Towing services are among the many businesses booming with weather-related work around Metro Detroit. (David Guralnick / The Detroit News)
Insurance agencies, restoration companies and others that handle weather-related emergencies have been deluged with claims from frozen pipes, ice dams, roof collapses and vehicle damage, all stemming from one of the harshest Michigan winters on record.
These businesses say the past three months have been grueling because of nonstop work. Rather than enjoy the extra revenue, many have had to turn away jobs. And, in one case, one employer had to visit workers being treated for exhaustion in the hospital between service calls.
“Everybody is in the red zone right now. Every carrier is pressed to the max,” said Wayne Wudyka, chief executive officer of Certified Restoration Drycleaning Network, a textile restoration company in Berkley. “We’ve been working seven-day shifts. We have not shut our plant down since Dec. 1. There’s been no letup.”
Wudyka believes the next two weeks will be the worst in terms of water damage at homes and businesses. He said the number of claims his company is processing from across the United States and Canada was up 39 percent in January, which is typically a high month. In Michigan, claim volume has doubled.
“Record snow and record temperatures means record claim volume. We’ve been in the textile restoration business for 23 years now. We’ve never experienced a winter like this,” Wudyka said.
Insurance company State Farm estimates it normally sees a few hundred cases of frozen pipes during this time of year in Michigan. Now, that number is close to 4,000 and growing, said spokeswoman Angie Rinock.
“The conditions are ripe for more,” Rinock said.
The company, which insures one out of every five homes in the state, also has activated its catastrophe team, bringing in people from other parts of Michigan and beyond to handle the increase in work. The goal is to help customers as quickly as possible, Rinock said.
Marty O’Neill, a State Farm agency owner in Ferndale, has had some claims for vehicles damaged from potholes and fender-benders. There have been a few burst pipes. But those will pale in comparison to the flooded basements, failed sump pumps and bungalow-roof issues to come, he believes.
“I don’t see any relief,” O’Neill said. “We’re going to see ice dams rear their ugly heads. The warmer temperatures will exaggerate and accelerate the melt, and then we’re going to have basement issues as well.”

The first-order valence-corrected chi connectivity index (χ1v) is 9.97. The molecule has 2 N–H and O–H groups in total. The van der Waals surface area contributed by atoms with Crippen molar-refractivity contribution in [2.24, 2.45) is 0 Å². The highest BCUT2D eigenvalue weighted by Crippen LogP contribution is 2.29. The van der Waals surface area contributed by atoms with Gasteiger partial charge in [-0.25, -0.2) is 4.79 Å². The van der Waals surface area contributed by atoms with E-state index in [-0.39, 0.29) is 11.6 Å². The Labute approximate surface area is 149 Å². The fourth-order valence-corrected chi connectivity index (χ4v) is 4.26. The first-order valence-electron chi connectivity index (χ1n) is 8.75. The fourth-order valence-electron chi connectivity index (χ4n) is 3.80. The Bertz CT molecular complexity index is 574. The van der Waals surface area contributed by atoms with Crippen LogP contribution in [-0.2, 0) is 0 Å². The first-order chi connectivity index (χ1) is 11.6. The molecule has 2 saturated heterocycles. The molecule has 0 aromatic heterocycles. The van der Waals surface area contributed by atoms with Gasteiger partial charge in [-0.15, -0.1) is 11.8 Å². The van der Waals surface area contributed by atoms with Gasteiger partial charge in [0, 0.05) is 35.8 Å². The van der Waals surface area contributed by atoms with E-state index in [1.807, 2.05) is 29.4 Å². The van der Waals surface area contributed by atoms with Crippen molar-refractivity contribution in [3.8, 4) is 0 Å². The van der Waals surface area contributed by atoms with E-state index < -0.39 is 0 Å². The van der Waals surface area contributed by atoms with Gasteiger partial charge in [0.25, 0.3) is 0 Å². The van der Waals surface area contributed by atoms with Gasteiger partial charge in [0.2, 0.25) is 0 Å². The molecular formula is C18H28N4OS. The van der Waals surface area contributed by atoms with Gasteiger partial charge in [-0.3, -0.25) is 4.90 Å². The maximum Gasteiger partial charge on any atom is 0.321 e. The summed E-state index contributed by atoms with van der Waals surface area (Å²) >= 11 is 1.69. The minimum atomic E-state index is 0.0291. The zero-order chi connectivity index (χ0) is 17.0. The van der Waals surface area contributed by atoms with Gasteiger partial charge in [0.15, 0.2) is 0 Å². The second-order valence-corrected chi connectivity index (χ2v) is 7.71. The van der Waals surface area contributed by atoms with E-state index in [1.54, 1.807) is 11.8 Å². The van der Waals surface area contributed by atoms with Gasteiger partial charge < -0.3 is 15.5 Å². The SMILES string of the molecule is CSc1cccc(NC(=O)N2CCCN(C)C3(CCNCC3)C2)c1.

Some residents, business owners and landlords such as Gary Andrus believe the worst is yet to come as the “thaw-apocalypse” begins with warmer temperatures.
Battling harsh conditions
Andrus is one of the many Metro Detroiters seeing dollar signs for every snowflake this winter. Last winter, the owner of South Adams Square Shopping Center in Birmingham spent about $10,000 on snow removal and salt. This year, that total will top $40,000, he said.
What was worse was the 6 inches of water that flooded the building’s lower level earlier this month, putting 42 tenants, ranging from insurance agencies to psychologists to music instructors, out of commission.
Normally, the shopping center with more than 100,000 square feet of retail and office space is 95 percent occupied. Now, only some offices can be used, and the affected tenants are storing their couches, filing cabinets and other goods in the building’s empty ACO Hardware until the floor-to-ceiling repair work can be done.
“First, there was the snow — there was nowhere to put it, and it filled the parking lot,” said Andrus, who has owned Adams Square for 12 years. Then there are the unexpected costs of asphalt failure, ground heaving, possible roof damage, skyrocketing heating costs and the burden on his staff.
“The effects of this will last long into the summer,” Andrus said.
Al David and his brother, John, own Emergency Restoration, a 24/7 residential and commercial cleanup company in Troy. The company specializes in restorations due to water damage, and its phones have been busy.
Their biggest job to date was the Frank Murphy Hall of Justice just a couple days after New Year’s Day. “From there, it just snowballed,” Al David said. “It’s been residential calls, commercial calls — seven days a week, nonstop. There are people who have owned homes for 30 years without a problem who are seeing frozen water pipes for the first time.”
Every piece of drying equipment, all of his 25 technicians and every one of his 25 Emergency Restoration vans have been on the road consistently, David added. That is part of the reason why two of his technicians ended up hospitalized for exhaustion and dehydration.
At one point, the company had a waiting list of 35 people. David said they encouraged people to seek other companies, but most could not find another service provider. David even called into “The Handyman Show” with Glenn Haege on WJR-AM 760 and asked him to make a public service announcement about the delays.
“The insurance companies have been bringing in adjustors from out of state to keep up. We’ve worked with ones from Texas, Iowa, Kansas. They keep flying them in to help out,” David said.
Typically, Jarvis Restoration would see an average of 20 cases of burst pipes in January. For the month, the company went out to more than 200 cases, said Don Wilgus, director of sales and marketing for the Harrison Township business.
The full-service restoration company has been doing work across Metro Detroit, Wilgus said, and things seem especially bad in older homes like those found in the Grosse Pointes. Without proper insulation or winterizing, trouble ensues.
“We’ve been in business for 35 years, and I’ve never seen a winter like this,” Wilgus said.
Karen Dybis is a Metro Detroit freelance writer.